Deterring a Nuclear Iran: Can It Be Done?
In a panel discussion about potential U.S. reactions to a nuclear Iran, three international security experts provided substantive analyses about the wisdom and effectiveness of varied responses. While the outcome of the situation is almost impossible to predict, the panelists agreed that the threat of a nuclear Iran is not systemic but marginal, considering the reality of Iran's economic and political instability.
On September 14, 2010, the Middle East Program hosted a panel discussion on "Deterring a Nuclear Iran: Can It Be Done?" with Amitai Etzioni, professor at The George Washington University and Director of the Institute for Communitarian Policy Studies; Ray Takeyh, a senior fellow for Middle Eastern Studies at the Council on Foreign Relations; and Robert Litwak, Vice President for Programs and Director of International Security Studies at the Woodrow Wilson Center. Joseph Pilat, Senior Advisor to the National Security Office of the Los Alamos National Laboratory, moderated the panel.
Etzioni began the discussion explaining the main options for the United States in its approach to a nuclear Iran. The United States may engage Iran in diplomatic exchanges, enforce sanctions against the elite of the country, or attempt a strategy of deterrence much like the United States followed during the Cold War. While Etzioni advocated an extension of sanctions in order to change the behavior of the political and military elite, he added that a context of presumed rationality must be applied to the U.S. understanding of the Iranian leadership in order for the sanctions to be effective. He also discussed the need to distinguish between the probability and the disutility of Iran using nuclear weapons within the context of perceiving Iranian leadership as rational actors. In this context, military action becomes less of a rational response on the part of the United States, and stronger diplomatic and sanction strategies become more rational.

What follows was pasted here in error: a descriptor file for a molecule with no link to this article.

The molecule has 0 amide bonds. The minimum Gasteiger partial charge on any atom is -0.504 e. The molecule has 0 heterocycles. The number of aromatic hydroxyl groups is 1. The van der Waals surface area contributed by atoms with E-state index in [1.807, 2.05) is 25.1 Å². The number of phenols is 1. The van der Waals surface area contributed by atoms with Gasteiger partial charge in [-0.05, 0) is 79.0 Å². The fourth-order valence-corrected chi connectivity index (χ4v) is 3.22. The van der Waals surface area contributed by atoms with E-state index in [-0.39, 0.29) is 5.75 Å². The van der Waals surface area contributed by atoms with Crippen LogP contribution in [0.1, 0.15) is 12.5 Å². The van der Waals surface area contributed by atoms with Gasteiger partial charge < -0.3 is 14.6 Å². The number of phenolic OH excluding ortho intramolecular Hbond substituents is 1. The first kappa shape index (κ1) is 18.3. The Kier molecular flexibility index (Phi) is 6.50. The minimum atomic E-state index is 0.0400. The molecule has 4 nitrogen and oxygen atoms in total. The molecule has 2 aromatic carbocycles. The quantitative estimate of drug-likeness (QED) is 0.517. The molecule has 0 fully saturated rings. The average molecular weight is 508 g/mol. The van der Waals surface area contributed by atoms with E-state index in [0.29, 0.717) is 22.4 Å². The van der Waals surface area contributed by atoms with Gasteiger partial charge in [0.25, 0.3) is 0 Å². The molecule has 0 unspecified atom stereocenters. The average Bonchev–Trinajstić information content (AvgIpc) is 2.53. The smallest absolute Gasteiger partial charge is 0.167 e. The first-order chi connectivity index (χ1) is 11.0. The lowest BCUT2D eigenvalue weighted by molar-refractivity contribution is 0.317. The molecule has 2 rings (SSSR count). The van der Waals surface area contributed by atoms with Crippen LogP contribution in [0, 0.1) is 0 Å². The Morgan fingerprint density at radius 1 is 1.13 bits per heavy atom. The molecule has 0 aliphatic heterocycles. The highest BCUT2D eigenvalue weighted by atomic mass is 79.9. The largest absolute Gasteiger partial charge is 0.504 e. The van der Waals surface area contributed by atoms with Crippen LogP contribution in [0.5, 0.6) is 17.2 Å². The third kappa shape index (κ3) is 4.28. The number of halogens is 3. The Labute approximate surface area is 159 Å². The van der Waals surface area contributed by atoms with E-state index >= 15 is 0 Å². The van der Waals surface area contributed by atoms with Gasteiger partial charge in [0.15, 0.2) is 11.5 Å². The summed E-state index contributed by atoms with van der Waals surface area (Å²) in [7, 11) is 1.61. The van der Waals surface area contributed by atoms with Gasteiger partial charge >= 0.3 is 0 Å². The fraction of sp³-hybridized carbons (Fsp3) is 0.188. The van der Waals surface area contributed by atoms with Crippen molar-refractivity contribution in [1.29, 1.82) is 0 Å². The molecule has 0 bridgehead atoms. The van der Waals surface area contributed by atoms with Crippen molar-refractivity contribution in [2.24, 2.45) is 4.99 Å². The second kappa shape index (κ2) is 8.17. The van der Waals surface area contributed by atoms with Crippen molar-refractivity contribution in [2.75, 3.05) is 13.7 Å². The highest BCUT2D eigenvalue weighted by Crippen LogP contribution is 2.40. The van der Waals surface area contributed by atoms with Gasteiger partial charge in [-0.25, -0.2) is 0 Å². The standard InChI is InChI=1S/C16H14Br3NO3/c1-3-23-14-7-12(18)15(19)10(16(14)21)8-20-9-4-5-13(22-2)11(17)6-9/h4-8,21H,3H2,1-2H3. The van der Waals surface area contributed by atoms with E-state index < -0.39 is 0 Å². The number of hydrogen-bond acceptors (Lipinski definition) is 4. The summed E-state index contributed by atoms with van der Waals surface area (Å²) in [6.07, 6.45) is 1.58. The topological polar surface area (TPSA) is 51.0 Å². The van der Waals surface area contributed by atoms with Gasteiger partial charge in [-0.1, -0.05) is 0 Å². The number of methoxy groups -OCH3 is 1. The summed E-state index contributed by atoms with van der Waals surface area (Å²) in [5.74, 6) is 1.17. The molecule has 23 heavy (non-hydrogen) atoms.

Takeyh continued the dialogue by recommending that policymakers focus on why Iran wants nuclear weapons. The two possible answers, he explained, are for deterrence purposes from external threats or for pursuing regional interests that may include territorial expansion. If the answer to the question is the latter, which Takeyh indicated he believed more accurately reflects the situation, then the United States must establish three "red lines" that, if crossed, may necessitate a proactive response. Takeyh outlined these boundaries for Iran: (1) no transference of its nuclear technology or capabilities to other countries, (2) no conventional attacks against its neighbors, and (3) its regime should not become a diplomatic power due to its nuclear capabilities. Further, Takeyh argued, responses to Iranian actions, which include containment, military action, and diplomatic action, should be considered not as separate entities but as a holistic mechanism for dealing with Iran.
Litwak concluded the panel with a discussion of how to improve the quality and character of the debate in regard to different approaches to Iran. He argued that a more thorough debate may emerge from a commitment to accurate target-state analyses. While such analyses may be difficult to construct due to the opaque nature of Iranian leaders' decision-making patterns, Litwak indicated that the focus of the debate should be more oriented toward understanding the character of the regime and how that affects the nature of a nuclear Iran. For example, a regime whose elite buy villas in Dubai may not be as apocalyptic as it is widely perceived. This example shows that a more thorough study of the behavior, not the rhetoric, of Iran's leaders may aid policymakers and commentators in clarifying the debate about Iran in Washington.
The panelists agreed that diplomatic and sanction strategies are viable options for the United States because of the instability of Iran's leadership and that the absence of strong ties between Iran's regime and population may provide a greater catalyst for a change in the leadership.
By Margaret Albert, Middle East Program
Haleh Esfandiari, Middle East Program